It's time for Michigan to have a wolf hunt
Now that gray wolves have been removed from the federal endangered species list, it's time for the state to bring in a hunting season as one way of managing the animals. According to Michigan Dept. of Natural Resources Director Keith Creagh, this may happen sooner than we think.
A bill to make wolves a game animal and allow a hunting season was introduced in the state legislature in August by Rep. Matt Huuki, R-Atlantic Mine. It's supported by many, including the DNR. Creagh said he believes the homework done by the state in coming up with a wolf management plan will help to speed the process of establishing a season.
Hunting/trapping seasons for wolves in other states may help, too. Wisconsin is set to begin a season on Oct. 15. More than 20,000 hunters applied to get in a lottery for the 116 licenses. Permit applications were $10 each. Licenses will be $100 for residents and $500 for non-residents.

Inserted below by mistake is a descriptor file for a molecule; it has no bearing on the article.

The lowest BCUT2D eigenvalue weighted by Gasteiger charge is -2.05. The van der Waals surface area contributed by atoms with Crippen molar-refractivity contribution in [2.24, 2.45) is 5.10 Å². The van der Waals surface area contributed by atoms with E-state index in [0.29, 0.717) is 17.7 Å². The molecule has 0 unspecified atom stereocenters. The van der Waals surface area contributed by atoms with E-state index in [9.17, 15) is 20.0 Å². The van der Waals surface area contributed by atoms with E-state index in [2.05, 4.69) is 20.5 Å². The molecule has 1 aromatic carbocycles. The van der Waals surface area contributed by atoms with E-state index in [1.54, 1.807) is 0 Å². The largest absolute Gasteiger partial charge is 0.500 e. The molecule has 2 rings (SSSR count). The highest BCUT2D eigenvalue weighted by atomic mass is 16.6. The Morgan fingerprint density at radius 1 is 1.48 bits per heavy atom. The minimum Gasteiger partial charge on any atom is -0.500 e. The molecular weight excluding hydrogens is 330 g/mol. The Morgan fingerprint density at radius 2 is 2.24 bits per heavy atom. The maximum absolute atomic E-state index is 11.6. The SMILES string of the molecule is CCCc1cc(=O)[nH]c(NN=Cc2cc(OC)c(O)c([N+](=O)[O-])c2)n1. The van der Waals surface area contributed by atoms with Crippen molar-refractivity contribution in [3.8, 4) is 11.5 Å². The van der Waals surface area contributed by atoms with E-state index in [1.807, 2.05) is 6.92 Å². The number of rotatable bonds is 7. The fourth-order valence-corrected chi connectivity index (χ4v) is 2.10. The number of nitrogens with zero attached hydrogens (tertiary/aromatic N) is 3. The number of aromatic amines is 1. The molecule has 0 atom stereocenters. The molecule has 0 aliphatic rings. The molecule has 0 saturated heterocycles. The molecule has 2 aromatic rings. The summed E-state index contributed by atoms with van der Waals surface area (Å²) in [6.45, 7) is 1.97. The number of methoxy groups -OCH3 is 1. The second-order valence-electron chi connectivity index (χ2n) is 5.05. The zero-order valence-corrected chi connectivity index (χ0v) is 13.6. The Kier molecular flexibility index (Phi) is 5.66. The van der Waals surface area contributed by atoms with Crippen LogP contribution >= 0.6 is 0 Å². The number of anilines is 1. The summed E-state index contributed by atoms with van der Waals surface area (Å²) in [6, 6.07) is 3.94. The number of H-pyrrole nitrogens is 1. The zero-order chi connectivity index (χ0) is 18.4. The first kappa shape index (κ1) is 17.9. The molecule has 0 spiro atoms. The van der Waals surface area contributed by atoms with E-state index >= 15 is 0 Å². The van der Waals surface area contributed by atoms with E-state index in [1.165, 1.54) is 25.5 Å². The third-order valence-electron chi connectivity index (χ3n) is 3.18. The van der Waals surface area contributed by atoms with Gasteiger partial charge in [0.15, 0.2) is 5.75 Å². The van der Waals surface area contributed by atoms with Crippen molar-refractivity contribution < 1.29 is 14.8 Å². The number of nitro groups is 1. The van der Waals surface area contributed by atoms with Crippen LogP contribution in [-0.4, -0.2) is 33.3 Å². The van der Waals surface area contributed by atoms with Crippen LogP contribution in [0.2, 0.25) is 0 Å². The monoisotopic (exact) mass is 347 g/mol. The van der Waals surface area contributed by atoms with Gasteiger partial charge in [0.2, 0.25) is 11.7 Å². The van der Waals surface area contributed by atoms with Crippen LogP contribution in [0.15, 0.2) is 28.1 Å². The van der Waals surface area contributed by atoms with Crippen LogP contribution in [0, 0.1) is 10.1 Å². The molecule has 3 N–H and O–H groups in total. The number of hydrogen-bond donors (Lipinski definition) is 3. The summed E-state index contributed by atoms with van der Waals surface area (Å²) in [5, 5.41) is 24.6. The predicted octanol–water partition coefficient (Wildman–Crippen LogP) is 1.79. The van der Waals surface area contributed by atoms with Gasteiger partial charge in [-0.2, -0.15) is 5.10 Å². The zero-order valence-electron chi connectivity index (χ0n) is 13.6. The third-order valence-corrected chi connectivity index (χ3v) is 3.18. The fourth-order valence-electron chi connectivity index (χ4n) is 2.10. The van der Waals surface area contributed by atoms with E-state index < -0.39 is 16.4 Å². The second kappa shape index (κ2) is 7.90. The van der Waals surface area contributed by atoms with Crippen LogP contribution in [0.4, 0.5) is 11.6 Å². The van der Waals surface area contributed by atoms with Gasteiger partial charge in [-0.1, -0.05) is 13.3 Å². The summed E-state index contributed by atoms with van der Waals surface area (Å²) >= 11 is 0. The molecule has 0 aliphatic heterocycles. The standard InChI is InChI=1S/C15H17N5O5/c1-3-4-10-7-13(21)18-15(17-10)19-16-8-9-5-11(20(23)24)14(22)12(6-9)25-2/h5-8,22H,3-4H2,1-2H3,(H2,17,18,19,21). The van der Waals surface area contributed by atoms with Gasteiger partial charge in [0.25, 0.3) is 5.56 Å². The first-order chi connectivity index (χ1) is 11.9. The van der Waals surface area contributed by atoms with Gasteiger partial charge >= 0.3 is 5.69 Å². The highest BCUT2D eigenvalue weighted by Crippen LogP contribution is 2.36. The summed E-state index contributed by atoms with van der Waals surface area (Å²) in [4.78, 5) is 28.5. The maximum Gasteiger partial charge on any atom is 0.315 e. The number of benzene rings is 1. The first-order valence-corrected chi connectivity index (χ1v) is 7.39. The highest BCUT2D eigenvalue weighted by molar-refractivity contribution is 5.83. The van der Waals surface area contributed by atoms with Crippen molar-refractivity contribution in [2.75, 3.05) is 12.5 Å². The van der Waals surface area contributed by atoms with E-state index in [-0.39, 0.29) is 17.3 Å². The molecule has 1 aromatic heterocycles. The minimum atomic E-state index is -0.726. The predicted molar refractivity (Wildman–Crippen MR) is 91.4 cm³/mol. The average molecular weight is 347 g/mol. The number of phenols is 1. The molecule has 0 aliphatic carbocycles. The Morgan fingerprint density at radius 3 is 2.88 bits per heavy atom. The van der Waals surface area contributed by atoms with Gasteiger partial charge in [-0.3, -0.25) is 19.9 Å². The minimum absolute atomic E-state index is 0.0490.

Wisconsin reserved 85 of the 1,160 licenses for tribal members, although its tribes are on record as being opposed to the hunt.
The Michigan bill seeks to establish the same prices for a license here, but only $4 for a permit application.
A sticking point in the Wisconsin season – and perhaps in Michigan's proposed season, too – is whether dogs should be allowed. In Wisconsin, this part of the hunt is being decided in court and, so far, dogs are not allowed.
A hunting season in Michigan won't solve every problem that humans, especially ranchers, are experiencing with wolves, but it may help change the way humans view these animals and in the long run it will be better for wolves for them to be considered as game animals instead of pests.